“Change for the homeless?”
The irony of this question resonates with me. The woman who sits on a crate outside of Whole Foods doesn’t ask for cash. She needs more than cash; she needs change. Real, substantial change. We as students have normalized her presence. Homelessness has become background noise.
This article is not a guilt trip. This school is full of good people. We want to help, but we’re not always sure how. In past experiences, when confronted by a person experiencing homelessness, I have found myself overwhelmed with feelings: confusion, misplaced fear, false assumptions, wrongful judgements, but, more than anything, a desire to help that is juxtaposed by my own uncertainty. It’s easier for us to ignore the person asking for change. But what if we didn’t? The purpose of this article is to offer a few suggestions for what a student can do on a daily basis to help those in need.
1. Treat every person with dignity.
All people are entitled to life with dignity simply because they are human. To live with dignity means that life is valued and respected. How do you show anyone– homeless or not, friend or stranger– that you value and respect their life? Acknowledge them. One of the most powerful ways to strip someone of their right to dignity is to ignore them. If you are approached, listen to what they have to say. Respond with sincerity. Communication is a basic need.
2. Keep people safe from extreme weather.
With two feet of snow on the ground, it’s important for people to get out of the cold. Washington D.C. has a legal obligation to find temporary housing for the homeless when the weather is below 32 degrees Fahrenheit. Most people are unaware of this law, especially those in need of temporary housing. If you see someone who is sleeping in the cold, ask his or her name and if he or she has a place to stay. Explain the law, and ask if you can call a local shelter. If you call the number below, someone from a shelter will drive to the person in need to safety. Every student should have this number in his or her phone.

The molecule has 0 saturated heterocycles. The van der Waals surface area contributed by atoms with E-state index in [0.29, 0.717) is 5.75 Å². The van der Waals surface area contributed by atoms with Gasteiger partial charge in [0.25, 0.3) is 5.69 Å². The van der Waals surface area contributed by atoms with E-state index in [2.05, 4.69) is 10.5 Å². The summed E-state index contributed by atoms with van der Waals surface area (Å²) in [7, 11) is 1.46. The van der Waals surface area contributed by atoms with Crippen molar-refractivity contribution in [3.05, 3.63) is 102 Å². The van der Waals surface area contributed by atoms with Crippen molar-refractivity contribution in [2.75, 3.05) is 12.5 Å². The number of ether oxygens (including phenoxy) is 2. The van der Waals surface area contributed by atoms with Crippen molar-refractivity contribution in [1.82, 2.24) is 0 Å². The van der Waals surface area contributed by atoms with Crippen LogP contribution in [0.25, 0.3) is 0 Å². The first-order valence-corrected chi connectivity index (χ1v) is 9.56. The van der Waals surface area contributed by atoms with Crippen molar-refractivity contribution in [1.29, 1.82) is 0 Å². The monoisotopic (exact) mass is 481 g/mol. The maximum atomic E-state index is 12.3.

3. Be prepared to give.
Most shelters recommend that you offer ready-to-eat food when someone asks for your help. If you’re on your way to Whole Foods, ask if you can bring a meal on your way out. The depths of your backpack also hold items that make a difference: A granola bar. A tampon. An umbrella. I’m afraid I can’t offer a formula for “how to address homelessness” because that would assume all people experiencing homelessness have the same needs. This is why listening and connecting is important. You can better understand what you can do.
Ending homelessness in its entirety requires social and political change greater than simple human kindness. The problem has been institutionalized into American society. That being said, there are things individuals can do to help someone make it through the day. Talking to a stranger in need can be nerve-racking. Find courage in the fact that you can help.
Have you ever bought a copy of Street Sense? Are you a part of a volunteer organization that addresses homelessness? Keep the conversation going. Share your thoughts. Share your advice. That, in itself, keeps homelessness out of the background.